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The Undersung Hero of Computing: The IBM 1400-Series1

IP.com Disclosure Number: IPCOM000129951D
Original Publication Date: 1996-Sep-30
Included in the Prior Art Database: 2005-Oct-07
Document File: 4 page(s) / 23K

Publishing Venue

Software Patent Institute

Related People

Rudolph E. Hirsch: AUTHOR [+2]

Abstract

The IBM 1400-series of computers has not received the credit it deserves. The 1400-series (the IBM 1401, 1440, 1460, 1410, and 7010) was to computing what Ford's Model T was to motoring: not a technological breakthrough, but cheap, reliable, easy to use, and very widely accepted. If the Model T put the world on wheels, then the 1400-series computers put business data processing on computers. Unfortunately, today few persons are aware of it.

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THIS DOCUMENT IS AN APPROXIMATE REPRESENTATION OF THE ORIGINAL.

Copyright ©; 1996 by the Institute of Electrical and Electronics Engineers, Inc. All rights reserved. Used with permission.

The Undersung Hero of Computing: The IBM 1400-Series11

Rudolph E. Hirsch

The IBM 1400-series of computers has not received the credit it deserves. The 1400-series (the IBM 1401, 1440, 1460, 1410, and 7010) was to computing what Ford's Model T was to motoring: not a technological breakthrough, but cheap, reliable, easy to use, and very widely accepted. If the Model T put the world on wheels, then the 1400-series computers put business data processing on computers. Unfortunately, today few persons are aware of it.

In the Beginning

The first commercially produced computer was installed in 1951, and by the end of the 1950s, computers were in wide use in most government agencies, universities, and large commercial organizations. They greatly speeded up scientific computations and batch applications and easily processed ever-larger work volumes, but they had some problems:

1) They were physically very large because of the vacuum-tube technology of the day, which in its turn, was a voracious consumer of air-conditioning. For example, the first computer I ever programmed, the IBM 704, demanded 40 tons of it!

2) They were very expensive, with purchase prices usually in the seven digits.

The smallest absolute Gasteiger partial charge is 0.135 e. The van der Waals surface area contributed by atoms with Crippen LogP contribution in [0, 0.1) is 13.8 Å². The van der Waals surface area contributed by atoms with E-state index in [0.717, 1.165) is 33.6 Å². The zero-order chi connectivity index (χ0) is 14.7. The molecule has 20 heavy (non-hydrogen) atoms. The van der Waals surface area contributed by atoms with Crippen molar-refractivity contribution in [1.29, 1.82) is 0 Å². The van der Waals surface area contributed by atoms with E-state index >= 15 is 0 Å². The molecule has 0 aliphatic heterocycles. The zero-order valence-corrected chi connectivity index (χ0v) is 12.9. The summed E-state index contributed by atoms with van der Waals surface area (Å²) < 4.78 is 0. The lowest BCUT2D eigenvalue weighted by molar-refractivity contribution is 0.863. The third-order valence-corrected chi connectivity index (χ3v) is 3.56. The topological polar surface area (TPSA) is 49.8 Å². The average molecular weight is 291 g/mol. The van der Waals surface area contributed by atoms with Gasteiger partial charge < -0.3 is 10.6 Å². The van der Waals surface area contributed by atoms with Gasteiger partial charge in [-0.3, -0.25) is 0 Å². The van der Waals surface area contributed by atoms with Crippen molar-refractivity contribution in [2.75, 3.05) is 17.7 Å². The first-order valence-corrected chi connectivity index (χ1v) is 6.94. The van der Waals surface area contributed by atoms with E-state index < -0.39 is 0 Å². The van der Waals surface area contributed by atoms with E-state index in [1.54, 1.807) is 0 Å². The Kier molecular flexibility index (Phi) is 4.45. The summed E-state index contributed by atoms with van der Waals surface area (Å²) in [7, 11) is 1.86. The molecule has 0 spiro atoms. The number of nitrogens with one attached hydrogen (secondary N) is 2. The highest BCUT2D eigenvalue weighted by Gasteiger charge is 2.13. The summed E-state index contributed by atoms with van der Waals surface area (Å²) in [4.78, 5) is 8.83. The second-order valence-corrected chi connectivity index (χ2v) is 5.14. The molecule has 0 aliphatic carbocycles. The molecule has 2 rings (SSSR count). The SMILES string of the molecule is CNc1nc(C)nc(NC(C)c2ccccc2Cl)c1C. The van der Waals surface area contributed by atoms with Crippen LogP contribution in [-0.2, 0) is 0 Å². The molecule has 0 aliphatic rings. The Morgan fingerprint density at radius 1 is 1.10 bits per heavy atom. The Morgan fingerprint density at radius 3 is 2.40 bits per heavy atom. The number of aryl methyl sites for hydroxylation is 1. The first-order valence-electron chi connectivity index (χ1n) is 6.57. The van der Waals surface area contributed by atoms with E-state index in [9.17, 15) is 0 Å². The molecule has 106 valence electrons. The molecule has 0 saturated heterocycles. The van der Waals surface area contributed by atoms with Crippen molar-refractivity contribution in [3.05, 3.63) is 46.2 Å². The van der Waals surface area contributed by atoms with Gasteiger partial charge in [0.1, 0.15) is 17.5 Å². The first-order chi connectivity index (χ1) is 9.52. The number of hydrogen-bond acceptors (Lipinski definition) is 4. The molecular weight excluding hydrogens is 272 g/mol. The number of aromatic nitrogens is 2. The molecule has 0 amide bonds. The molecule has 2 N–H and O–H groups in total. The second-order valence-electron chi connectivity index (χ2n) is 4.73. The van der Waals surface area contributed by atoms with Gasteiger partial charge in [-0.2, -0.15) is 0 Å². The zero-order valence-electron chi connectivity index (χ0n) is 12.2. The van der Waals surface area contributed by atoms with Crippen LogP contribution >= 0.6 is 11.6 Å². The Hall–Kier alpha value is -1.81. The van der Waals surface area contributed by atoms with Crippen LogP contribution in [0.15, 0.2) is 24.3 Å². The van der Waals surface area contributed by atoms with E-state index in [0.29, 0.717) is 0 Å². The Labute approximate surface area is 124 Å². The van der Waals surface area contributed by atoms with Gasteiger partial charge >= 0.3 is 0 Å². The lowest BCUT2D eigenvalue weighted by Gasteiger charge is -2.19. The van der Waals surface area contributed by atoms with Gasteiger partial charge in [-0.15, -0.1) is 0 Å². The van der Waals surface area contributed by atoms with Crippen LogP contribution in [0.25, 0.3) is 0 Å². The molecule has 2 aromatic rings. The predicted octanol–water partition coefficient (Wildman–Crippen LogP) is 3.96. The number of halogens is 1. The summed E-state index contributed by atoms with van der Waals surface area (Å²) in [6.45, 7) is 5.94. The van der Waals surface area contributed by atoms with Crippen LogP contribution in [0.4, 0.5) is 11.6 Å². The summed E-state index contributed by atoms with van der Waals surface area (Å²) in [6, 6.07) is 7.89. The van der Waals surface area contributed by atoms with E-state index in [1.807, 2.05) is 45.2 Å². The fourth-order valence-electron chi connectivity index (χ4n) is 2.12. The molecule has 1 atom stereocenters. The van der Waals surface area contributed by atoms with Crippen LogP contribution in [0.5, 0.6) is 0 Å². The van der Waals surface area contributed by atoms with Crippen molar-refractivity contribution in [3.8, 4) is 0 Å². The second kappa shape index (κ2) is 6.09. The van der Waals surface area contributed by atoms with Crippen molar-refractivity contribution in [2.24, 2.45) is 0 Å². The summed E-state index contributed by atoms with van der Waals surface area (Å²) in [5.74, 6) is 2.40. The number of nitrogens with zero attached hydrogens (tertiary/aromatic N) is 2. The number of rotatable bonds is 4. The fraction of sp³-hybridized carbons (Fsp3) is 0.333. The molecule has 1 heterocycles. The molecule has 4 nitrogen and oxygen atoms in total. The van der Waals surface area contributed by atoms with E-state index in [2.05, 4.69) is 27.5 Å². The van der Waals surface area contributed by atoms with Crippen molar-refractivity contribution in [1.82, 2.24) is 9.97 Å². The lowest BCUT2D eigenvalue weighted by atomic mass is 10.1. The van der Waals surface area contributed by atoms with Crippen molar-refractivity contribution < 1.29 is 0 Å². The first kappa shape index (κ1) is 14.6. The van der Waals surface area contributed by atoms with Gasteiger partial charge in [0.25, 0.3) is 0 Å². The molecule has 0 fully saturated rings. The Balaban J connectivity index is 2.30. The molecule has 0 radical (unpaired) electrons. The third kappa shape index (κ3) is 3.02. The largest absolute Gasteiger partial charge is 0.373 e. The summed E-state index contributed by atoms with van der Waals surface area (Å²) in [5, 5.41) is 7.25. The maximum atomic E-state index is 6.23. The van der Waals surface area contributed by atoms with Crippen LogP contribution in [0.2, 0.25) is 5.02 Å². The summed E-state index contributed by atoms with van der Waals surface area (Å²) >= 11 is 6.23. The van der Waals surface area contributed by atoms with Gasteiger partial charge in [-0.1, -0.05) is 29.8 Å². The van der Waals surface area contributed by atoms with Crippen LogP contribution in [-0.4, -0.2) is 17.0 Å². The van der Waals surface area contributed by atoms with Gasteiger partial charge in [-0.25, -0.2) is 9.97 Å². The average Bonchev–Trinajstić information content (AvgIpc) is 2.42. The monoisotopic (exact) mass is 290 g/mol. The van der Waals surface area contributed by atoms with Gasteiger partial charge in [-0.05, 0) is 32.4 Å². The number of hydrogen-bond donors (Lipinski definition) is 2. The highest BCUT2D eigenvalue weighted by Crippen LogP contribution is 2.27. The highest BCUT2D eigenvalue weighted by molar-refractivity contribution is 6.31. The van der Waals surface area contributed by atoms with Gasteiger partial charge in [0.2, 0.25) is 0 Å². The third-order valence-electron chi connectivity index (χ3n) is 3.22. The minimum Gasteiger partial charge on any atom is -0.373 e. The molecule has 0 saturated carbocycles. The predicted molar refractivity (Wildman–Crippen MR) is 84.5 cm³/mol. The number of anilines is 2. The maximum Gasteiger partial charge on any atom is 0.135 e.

3) Printing was a perennial bottleneck.

There were some exceptions. The IBM 650, introduced around 1955, was less than-mainframe sized but very slow and suitable only for small applications. The IBM 1620 was also physically small and designed for simple scientific applications but nothing more ambitious. And, as did all computers then, both the 650 and 1620 lacked suitable punters: Punched cards were the 650's usual input/output media, and punched paper tape the 1620's.

The result of these problems was that only the largest organizations could install computers in- house. Smaller organizations open used service bureaus. In those days that meant physically taking software and data, usually in the form of large and heavy punched card decks, to the service bureau for processing there and then physically taking the software, data, and printed output away again.

In fact, few smaller organizations used computers at all. Some used tabulating equipment, also known' as electric accounting machines such as the IBM 402 and 407 tabulators, the 082 card sorter, etc. However, manual processing was the rule in most small organizations.

Printing was the biggest problem of them all. Computers provided quantum jumps in internal processing speeds but not in printing speeds. The result was that printing had difficulties in keeping up with computing. For most of the 1950s, computers used modified IBM 407 tabulators

1 1 Editor's Note: In this anecdote, Rudy Hirsch discusses the impact of the IBM 1401 and its associated 1403 printer on the business computing world of the late 1950s.

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